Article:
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Cry Freedom

Cry Freedom

As the managing director of a mid-size integrator, Con Zamaris has spent the last 10 years thumbing the vein of emerging technologies. However, the path he has taken is unusual in the channel. Cybersource, the company he created along with three friends back in 1991, remains largely independent of the partner agreements that often prove the bane or salvation of many a reseller. Rather than focusing on the ebbs and flows of developments in vendorland, Zamaris channelled his energies into technologies while the business was still in the development phase.

"After 22 years in IT, I have seen it happen again and again," Zamaris said. "The corporate world thinks nothing can come of anything that was cobbled together by long-haired, bearded, sandal-wearing university types. Then five years down the track they change their minds, and suddenly everyone wants a piece of it."

Zamaris cites microcomputers, Unix, the Internet and more recently Linux as examples of emerging technologies largely ignored by the corporate world in their initial rollouts.

Zamaris' love affair with technology started in the 70s while completing a degree in Physics at Melbourne University, where Con first discovered the Macintosh, the Internet and the joy of programming.

"I am not a hardware person, the closest thing I can do to putting a computer together is pop in a video card. I did the equivalent of PC building in terms of programming," Zamaris said. "I liked the precision. You could literally create something that made the computer do what you wanted through a series of commands."

However hardware illiterate Zamaris claims to be, he soon found a niche in programming early Apple II computers, cutting code for the precursors to today's software developers.

"Programming really involves both hemispheres of the brain. You have to understand the way the user interacts with the computers and reduce that into code," Zamaris said.

While many IT buffs are enticed into the fold by the virtual universes they inhabited when playing games, Zamaris admits to spending copious amounts of time programming games and very little playing them.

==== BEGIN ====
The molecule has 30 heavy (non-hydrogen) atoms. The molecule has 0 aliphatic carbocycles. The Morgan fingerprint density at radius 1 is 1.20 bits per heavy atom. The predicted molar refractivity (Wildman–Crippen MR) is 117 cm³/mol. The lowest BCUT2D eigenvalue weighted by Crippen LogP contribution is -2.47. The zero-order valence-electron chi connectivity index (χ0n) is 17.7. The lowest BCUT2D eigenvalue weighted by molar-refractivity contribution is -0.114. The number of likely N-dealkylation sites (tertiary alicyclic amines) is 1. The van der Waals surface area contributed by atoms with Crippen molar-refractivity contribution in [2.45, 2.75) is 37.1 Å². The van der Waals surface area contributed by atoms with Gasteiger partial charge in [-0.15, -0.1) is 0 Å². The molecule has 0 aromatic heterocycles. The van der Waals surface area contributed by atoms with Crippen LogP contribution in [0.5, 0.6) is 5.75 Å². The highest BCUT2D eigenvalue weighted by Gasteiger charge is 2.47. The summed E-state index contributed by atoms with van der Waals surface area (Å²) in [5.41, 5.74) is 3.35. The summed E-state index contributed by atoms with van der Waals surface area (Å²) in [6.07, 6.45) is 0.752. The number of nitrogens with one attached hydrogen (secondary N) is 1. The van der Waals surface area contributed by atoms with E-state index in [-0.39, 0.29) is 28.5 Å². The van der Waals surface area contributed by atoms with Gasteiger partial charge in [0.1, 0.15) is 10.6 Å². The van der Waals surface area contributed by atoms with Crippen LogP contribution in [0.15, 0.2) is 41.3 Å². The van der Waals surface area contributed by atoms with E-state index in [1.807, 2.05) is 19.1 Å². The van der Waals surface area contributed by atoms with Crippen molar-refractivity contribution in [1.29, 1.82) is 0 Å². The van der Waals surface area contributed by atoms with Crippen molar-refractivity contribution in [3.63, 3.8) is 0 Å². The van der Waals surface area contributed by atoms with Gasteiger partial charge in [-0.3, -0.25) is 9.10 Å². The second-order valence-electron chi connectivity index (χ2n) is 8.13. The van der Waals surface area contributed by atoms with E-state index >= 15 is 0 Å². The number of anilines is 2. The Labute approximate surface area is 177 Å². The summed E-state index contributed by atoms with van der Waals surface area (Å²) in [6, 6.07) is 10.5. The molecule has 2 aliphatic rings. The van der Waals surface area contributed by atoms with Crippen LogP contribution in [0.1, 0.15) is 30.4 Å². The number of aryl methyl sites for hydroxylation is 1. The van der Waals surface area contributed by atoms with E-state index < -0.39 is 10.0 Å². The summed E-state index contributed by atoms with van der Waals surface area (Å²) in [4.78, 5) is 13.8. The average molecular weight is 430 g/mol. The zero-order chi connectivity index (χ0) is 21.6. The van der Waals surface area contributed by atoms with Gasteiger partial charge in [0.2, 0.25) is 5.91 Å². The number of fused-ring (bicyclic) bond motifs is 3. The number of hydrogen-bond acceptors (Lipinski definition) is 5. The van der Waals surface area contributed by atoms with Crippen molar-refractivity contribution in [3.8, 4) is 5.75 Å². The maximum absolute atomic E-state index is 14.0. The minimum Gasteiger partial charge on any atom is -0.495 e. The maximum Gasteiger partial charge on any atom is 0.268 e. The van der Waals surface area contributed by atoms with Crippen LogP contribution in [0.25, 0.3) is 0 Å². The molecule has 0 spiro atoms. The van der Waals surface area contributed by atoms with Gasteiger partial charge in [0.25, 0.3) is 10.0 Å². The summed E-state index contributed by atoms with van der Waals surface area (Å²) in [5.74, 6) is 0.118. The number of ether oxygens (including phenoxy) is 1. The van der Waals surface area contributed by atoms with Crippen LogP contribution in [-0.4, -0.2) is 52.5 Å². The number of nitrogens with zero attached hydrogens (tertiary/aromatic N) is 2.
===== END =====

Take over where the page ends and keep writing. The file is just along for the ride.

"A computer is a manifestation of what happens in the brain space. I liked the fact you could create a universe conceptually, and people would occupy that world while they played the game," he said.

A self-confessed programming junkie, Zamaris makes a clear division between work and home life, after some serious disciplining from a "handful of little boys".

"Over the last five years I have had to keep sensible work times, because I soon discovered that toddlers make doing things from home anything but easy," he said.

Nonetheless, when it comes to his professional life, Zamaris admits to be among the lucky few whose hobby morphed into a career.

"Melbourne University received an early allotment of Macintoshes, and they very much changed my conception of what it was possible to do with a computer," Zamaris said. "They made a break from the primitive graphical interfaces and for the first time we could see how the great bulk of humanity could have access to the processing power a computer offers."

However, Zamaris met with frustration when the business community failed to see the potential of such devices, a frustration that was to be a common thread throughout his career.

"In the early 80s I tried to convince a number of companies of the potential of the Internet, especially in terms of business communication," Zamaris said. "But they couldn't see past the stigma associated with these bearded university types that had developed it. Now the same thing has happened with Unix and Linux."

So when he came to founding and running Cybersource, together with associates David Keegel, Ramon Legnaghi and Jane Derrick, Zamaris chose to buck the trend toward following the vendor-development path.

"We see ourselves as fully independent. We have never had any agreements with any of the big vendors," Zamaris said. "We base all our solutions around open computing platforms and interoperability, about as far away as you can get from enclosed proprietary products."

According to Zamaris, this kind of independence comes at a cost, but ultimately provides a more stable base from which to run a company.

"It is the other edge of the sword. It is never an easy run when you don't have a big backroom spruiker pointing business in your direction," Zamaris said.

On the other hand, Cybersource has largely been shielded from the shifting fortunes of the vendors, having developed the ability to source software and hardware components from a wide development pool.

"You see some of these channel companies that are heavily reliant on partnerships grow very quickly, then belly flop a few years later when the vendor pulls the pin on a certain product line or suddenly goes direct," Zamaris said. "It is a dangerous thing when a company owns too much and has too much control over your business."

Most recently Zamaris' position has gained strength from the emergence of Linux, a force to be reckoned with on the corporate market.

"Because we have been involved with Linux-based systems for a while, we are in a pretty good position to take advantage of the increased interest in this area," Zamaris said.


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